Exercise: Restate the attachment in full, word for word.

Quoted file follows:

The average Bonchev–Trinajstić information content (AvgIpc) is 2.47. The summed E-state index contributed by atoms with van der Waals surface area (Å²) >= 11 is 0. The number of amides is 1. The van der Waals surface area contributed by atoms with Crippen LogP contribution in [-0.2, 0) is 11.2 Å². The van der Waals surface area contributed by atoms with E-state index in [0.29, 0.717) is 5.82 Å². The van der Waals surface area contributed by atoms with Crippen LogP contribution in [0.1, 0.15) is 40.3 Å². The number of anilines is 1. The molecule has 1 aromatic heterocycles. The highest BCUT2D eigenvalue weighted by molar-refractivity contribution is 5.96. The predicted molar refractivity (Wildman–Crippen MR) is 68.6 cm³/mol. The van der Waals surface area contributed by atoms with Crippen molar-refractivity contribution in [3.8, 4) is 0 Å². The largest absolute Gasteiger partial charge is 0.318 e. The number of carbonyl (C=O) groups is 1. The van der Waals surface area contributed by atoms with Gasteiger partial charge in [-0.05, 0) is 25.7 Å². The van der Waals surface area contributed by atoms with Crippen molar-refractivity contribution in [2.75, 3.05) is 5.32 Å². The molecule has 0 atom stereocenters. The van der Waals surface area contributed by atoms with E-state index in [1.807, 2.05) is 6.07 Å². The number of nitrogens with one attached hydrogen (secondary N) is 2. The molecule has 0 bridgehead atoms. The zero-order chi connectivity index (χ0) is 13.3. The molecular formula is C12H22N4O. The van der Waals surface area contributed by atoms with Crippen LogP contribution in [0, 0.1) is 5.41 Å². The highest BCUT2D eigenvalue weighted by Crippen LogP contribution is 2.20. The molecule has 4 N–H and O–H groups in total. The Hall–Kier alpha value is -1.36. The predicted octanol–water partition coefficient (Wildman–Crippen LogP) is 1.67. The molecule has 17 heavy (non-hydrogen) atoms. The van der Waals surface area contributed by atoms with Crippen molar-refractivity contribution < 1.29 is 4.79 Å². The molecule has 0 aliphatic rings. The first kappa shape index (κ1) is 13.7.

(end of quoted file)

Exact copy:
The average Bonchev–Trinajstić information content (AvgIpc) is 2.47. The summed E-state index contributed by atoms with van der Waals surface area (Å²) >= 11 is 0. The number of amides is 1. The van der Waals surface area contributed by atoms with Crippen LogP contribution in [-0.2, 0) is 11.2 Å². The van der Waals surface area contributed by atoms with E-state index in [0.29, 0.717) is 5.82 Å². The van der Waals surface area contributed by atoms with Crippen LogP contribution in [0.1, 0.15) is 40.3 Å². The number of anilines is 1. The molecule has 1 aromatic heterocycles. The highest BCUT2D eigenvalue weighted by molar-refractivity contribution is 5.96. The predicted molar refractivity (Wildman–Crippen MR) is 68.6 cm³/mol. The van der Waals surface area contributed by atoms with Crippen molar-refractivity contribution in [3.8, 4) is 0 Å². The largest absolute Gasteiger partial charge is 0.318 e. The number of carbonyl (C=O) groups is 1. The van der Waals surface area contributed by atoms with Gasteiger partial charge in [-0.05, 0) is 25.7 Å². The van der Waals surface area contributed by atoms with Crippen molar-refractivity contribution in [2.75, 3.05) is 5.32 Å². The molecule has 0 atom stereocenters. The van der Waals surface area contributed by atoms with E-state index in [1.807, 2.05) is 6.07 Å². The number of nitrogens with one attached hydrogen (secondary N) is 2. The molecule has 0 bridgehead atoms. The zero-order chi connectivity index (χ0) is 13.3. The molecular formula is C12H22N4O. The van der Waals surface area contributed by atoms with Crippen LogP contribution in [0, 0.1) is 5.41 Å². The highest BCUT2D eigenvalue weighted by Crippen LogP contribution is 2.20. The molecule has 4 N–H and O–H groups in total. The Hall–Kier alpha value is -1.36. The predicted octanol–water partition coefficient (Wildman–Crippen LogP) is 1.67. The molecule has 17 heavy (non-hydrogen) atoms. The van der Waals surface area contributed by atoms with Crippen molar-refractivity contribution < 1.29 is 4.79 Å². The molecule has 0 aliphatic rings. The first kappa shape index (κ1) is 13.7.